Our cover story this month is all about how wearables, specifically smart glasses, can increase worker productivity. Wearables come in all shapes and sizes, and for all sorts of body parts (yes, all sorts.) One of the most intriguing, the first industrial glove, called ProGlove, allows workers to document process steps without picking up a tool, and to pick and scan at the same time. The Munich-based startup of the same name has run pilots in a few major German manufacturing facilities.
During one of these, the workers at John Deere's plant in Mannheim performed 1,000 picks a day, and ProGlove says it can save 4 seconds per pick. That equates to more than an hour a day, or a 12% efficiency increase. Add that up over a year and the ROI will make it seem like you're getting a five-finger discount.
We talked to ProGlove's spokesperson Sabrina Werner to give us some more details.
NED: How does it work?
SW: Its design, consisting of a core computing unit and a glove, perfectly adapts to industrial environments. This has already been recognized by BMW, Festo, Audi, Penny and around another 100 other organizations, as well as chancellor Angela Merkel. Our customers see ProGlove as a comprehensive solution for the instant start of Industry 4.0.
With ProGlove you work and scan at the same time, allowing for hands-free scanning, and therefore more ergonomic work. Through the integration of currently discrete functionalities, the worker saves the time of taking and replacing formerly separate tools, omitting extra steps out of the process.
NED: How does this wearable communicate with a company’s overall inventory system and what needs to be done to integrate?
SW: ProGlove is designed as a plug & play solution and can be implemented without integrational effort. We do not need to adapt the current system.
NED: So how did the idea for the ProGlove Mark come about?
Sabrina Werner: ProGlove was founded by Thomas Kirchner, Paul Günther, Jonas Girardet and Alexander Grots. Two of them are former IDEO employees and the other two have a background in the automotive industry, such as BMW. The concept was created as part of the Intel 'Make It Wearable' Challenge in 2014. The four founders thought a lot about a wearable technology and what could differentiate their product from all the fitness trackers. Paul Günther was a PhD student at BMW and recognized that everybody in production and logistics wears gloves. So they thought, Why not make a smart glove? They were the only ones developing something for the industry at the challenge in Silicon Valley. And with this challenge we won our seed financing.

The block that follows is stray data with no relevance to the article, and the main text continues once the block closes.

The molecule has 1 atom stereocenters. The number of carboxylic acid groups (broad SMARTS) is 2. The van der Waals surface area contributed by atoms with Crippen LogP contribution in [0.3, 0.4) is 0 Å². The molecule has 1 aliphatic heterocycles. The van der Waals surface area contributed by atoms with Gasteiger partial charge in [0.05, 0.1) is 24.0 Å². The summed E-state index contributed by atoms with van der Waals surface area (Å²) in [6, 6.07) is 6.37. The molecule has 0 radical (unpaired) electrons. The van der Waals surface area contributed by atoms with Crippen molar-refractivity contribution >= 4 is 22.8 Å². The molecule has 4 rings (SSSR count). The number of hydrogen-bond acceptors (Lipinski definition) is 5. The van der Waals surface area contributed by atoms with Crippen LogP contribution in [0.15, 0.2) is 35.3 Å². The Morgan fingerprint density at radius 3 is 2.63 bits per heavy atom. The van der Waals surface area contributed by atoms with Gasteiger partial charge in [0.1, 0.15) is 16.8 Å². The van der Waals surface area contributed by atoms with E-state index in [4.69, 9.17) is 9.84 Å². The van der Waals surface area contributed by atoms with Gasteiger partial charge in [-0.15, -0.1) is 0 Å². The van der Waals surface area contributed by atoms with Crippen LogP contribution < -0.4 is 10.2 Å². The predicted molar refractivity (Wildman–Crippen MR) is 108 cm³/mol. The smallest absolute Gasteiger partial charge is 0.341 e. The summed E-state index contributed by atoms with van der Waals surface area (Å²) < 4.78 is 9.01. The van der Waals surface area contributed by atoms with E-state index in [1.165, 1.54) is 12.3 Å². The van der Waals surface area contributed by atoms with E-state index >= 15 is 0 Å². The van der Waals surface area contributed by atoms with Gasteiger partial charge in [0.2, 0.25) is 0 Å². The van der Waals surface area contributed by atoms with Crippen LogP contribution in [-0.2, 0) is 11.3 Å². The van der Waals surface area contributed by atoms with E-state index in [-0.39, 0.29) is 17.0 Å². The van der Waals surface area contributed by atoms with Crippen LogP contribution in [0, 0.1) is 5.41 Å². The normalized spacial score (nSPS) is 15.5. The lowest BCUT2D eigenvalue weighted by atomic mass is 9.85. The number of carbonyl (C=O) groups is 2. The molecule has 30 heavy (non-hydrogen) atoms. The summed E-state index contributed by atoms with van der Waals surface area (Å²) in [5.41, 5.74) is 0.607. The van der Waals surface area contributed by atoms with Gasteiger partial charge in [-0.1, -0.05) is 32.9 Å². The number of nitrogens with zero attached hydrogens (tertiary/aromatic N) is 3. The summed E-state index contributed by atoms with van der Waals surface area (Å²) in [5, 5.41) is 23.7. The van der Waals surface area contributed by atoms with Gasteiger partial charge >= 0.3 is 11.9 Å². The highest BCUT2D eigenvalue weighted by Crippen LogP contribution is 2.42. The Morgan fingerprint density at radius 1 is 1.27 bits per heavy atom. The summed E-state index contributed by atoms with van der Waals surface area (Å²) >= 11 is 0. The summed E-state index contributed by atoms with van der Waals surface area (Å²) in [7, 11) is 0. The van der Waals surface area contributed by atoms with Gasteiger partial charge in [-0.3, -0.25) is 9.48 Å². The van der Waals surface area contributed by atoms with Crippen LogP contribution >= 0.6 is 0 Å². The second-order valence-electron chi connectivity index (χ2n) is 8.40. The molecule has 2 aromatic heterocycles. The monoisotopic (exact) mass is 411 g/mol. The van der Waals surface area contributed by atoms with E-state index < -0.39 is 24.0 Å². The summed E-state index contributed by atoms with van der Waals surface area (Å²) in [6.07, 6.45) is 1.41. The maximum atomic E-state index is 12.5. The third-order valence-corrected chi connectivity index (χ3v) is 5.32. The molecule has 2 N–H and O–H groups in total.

NED: When the company started doing market research to see if there was a need for the product, what were some of the problems you knew the ProGlove would solve?
SW: Efficiency is the main profit driver in industrial production and logistics. Outside factors, like increasing flexibility or low-wage countries, force process managers to evaluate every solution to increase productivity by improving output quality and decreasing process time.
The human worker plays a critical, but volatile role in most production lines and warehousing. His adaptability and learning abilities are demanded qualities for modern production and logistic processes. Wearable technologies offer an enormous potential to integrate human and human-based workflows into the overall production systems. It is critical for acceptance and adoption of wearables that the user is already used to the form factor—and everybody already wears gloves every day.
NED: You made a bit of a redesign along the way, with the display going from the wrist to the back of your hand. What was the reason for that and how did that transition go? Were you hesitant or confident?
SW: We have prototypes that includes RFID, a display, motion sensors, etc. What we realized along the way is that not every technology makes sense for the user at this moment. First, it is hard to cancel these great functionalities, but in the end the crucial question is: "Will the customer pay money for that?"
For our customers the most important thing right now is to save four seconds per pick. We don't need RFID or motion tracking for that.
Currently we're working on our second product, which should offer even more information and feedback to the worker by an included display. Pilot projects will start in the end of 2017.
NED: You have several case studies on your website. Can you distill all that feedback into why a picking operation should invest in the ProGlove?
SW: ProGlove enables manufacturing and logistics staff to work faster, safer and easier. With ProGlove, the worker can save up to four seconds per pick. As an example, building one car requires about 1,500 scans. That means a lot of time savings and therefore money for the car manufacturer. The worker can scan hands-free and pick goods with both hands. This is an improvement of ergonomy and safety. The worker gets direct feedback to his working steps, which means a higher process quality.